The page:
January 29th, 2011

Foursquare Growth and the Future of Location Sharing

Last year was one of significant growth for Foursquare: 3400% growth in 2010, according to the site.  Foursquare has released an infographic with some interesting facts.  Thinking about Foursquare from a branding and business-building perspective, these are a few of my favorite data points shared by Foursquare:

Knowing when a consumer is more or less likely to check-in and share their location with friends and followers can give a business the opportunity to offer special deals during slower time periods to try to drive traffic.

This graphic tells me when to stay home!

Clever.  Consumers love clever.  Brands should think about the unique qualities of their brands and leverage the data to make the consumer smile in appreciation.  Then, check-in because they want to be part of the inner circle offered by the brand.

The year 2010 proved that location sharing was relevant to the social consumer.  Foursquare has by far dominated that scene.  Some of the questions in 2011 will be:

  • Can Foursquare maintain its dominance or will Facebook’s massive user base switch to using Facebook Places?  There is something appealing about the game aspect of Foursquare that encourages participation more than Facebook Places; but being able to tag friends with you gives Facebook an edge.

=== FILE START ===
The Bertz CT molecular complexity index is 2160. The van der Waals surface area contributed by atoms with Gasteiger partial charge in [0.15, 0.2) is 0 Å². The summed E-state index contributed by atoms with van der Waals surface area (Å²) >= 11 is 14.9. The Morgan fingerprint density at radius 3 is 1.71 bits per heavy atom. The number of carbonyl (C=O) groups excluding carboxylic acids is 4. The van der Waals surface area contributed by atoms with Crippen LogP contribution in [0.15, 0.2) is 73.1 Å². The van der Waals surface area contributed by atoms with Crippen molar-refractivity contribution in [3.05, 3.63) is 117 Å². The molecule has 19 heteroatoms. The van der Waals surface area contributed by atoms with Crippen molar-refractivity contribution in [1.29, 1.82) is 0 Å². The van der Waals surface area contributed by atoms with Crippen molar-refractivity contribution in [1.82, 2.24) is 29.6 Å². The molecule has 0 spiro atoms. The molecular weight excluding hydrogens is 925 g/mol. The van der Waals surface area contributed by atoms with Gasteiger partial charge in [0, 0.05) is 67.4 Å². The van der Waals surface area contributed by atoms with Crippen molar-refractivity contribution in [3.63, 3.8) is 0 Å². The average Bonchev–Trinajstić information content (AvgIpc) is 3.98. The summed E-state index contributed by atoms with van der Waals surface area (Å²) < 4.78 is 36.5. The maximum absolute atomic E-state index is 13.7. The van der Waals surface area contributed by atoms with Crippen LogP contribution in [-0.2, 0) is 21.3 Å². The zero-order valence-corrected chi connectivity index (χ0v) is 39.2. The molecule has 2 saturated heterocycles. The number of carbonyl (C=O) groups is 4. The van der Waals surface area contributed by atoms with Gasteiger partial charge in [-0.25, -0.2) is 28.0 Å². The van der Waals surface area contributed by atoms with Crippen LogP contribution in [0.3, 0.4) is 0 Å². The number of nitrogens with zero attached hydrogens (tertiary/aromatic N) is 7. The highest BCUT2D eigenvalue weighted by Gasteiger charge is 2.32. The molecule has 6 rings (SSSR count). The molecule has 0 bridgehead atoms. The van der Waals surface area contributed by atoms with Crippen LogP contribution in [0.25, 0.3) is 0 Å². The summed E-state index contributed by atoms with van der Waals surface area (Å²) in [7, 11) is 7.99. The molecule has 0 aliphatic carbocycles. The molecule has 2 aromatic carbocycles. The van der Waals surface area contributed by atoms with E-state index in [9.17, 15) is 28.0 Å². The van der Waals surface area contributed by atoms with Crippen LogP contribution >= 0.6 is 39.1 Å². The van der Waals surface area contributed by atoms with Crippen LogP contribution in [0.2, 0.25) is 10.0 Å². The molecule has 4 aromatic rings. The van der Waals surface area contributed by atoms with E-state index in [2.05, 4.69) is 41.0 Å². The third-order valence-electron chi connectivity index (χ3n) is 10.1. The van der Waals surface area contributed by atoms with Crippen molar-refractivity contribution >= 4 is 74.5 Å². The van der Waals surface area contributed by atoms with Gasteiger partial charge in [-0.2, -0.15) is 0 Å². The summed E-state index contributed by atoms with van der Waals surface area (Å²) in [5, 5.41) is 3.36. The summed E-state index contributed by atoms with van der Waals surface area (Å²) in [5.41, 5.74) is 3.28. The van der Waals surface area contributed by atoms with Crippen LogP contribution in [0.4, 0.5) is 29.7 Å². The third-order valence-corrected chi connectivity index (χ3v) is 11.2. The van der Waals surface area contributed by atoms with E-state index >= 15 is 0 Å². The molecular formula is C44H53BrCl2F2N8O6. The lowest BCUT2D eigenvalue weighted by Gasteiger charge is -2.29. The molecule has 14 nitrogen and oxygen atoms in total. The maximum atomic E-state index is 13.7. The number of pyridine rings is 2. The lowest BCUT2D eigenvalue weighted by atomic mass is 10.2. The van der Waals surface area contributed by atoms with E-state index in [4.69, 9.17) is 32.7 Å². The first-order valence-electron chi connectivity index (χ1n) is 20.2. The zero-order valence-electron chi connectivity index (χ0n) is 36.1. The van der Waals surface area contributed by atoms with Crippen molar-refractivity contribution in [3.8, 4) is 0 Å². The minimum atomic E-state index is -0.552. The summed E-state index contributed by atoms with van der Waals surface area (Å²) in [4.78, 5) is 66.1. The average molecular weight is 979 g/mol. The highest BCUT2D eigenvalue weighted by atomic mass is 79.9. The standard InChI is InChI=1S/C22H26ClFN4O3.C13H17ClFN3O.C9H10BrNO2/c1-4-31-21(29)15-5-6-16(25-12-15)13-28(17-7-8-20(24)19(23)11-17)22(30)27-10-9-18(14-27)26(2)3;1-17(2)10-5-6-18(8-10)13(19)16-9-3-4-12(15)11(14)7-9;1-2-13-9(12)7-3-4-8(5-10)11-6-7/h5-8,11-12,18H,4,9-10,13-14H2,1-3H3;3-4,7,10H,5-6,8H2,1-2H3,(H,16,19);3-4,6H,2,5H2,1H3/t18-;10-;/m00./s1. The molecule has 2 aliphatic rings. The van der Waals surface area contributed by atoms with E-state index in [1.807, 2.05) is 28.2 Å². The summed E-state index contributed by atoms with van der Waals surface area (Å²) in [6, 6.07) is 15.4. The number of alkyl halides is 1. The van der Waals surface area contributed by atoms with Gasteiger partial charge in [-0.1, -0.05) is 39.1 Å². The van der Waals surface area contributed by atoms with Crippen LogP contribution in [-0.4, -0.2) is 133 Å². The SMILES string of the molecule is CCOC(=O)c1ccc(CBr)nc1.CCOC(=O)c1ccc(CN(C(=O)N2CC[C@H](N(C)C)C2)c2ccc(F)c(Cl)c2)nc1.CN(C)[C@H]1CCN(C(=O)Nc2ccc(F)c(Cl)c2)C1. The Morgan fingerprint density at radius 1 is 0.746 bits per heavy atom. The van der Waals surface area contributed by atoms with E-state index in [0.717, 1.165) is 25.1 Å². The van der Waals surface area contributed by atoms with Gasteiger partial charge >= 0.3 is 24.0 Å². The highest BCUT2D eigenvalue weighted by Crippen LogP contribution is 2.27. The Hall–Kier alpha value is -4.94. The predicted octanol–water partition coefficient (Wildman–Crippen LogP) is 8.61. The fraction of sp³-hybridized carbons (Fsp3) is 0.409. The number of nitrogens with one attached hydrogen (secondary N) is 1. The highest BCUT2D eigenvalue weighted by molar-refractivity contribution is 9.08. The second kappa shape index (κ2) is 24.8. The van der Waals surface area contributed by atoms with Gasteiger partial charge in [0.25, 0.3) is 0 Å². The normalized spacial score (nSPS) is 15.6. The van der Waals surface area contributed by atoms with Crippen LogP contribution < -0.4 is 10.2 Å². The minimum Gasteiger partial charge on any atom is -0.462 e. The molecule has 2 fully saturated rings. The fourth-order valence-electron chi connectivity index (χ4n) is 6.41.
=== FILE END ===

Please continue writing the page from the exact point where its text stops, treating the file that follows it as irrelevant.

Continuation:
• Will brands figure out how to really use location sharing in ways that benefit consumers and get them talking?  Big brands like Starbucks have used it and small yet savvy independents have used it.  But what about those mid-size challenger brands that are trying to stand out?
  • Will we see the apps for location sharing get more robust?  Some allow photos, some don’t; some allow tagging friends, others don’t.  What about multiple photo uploads to one check-in?  Or user rankings or reviews for each location?  How about options to leave feedback for the business versus posting it publicly to the check-in?  Will we see video sharing options built in?  Might we see some personal analytics tools for “defining” the user type?  How about varied privacy settings a la Facebook so that family can see all posts, certain friends can see limited posts, others can see more, etc.?

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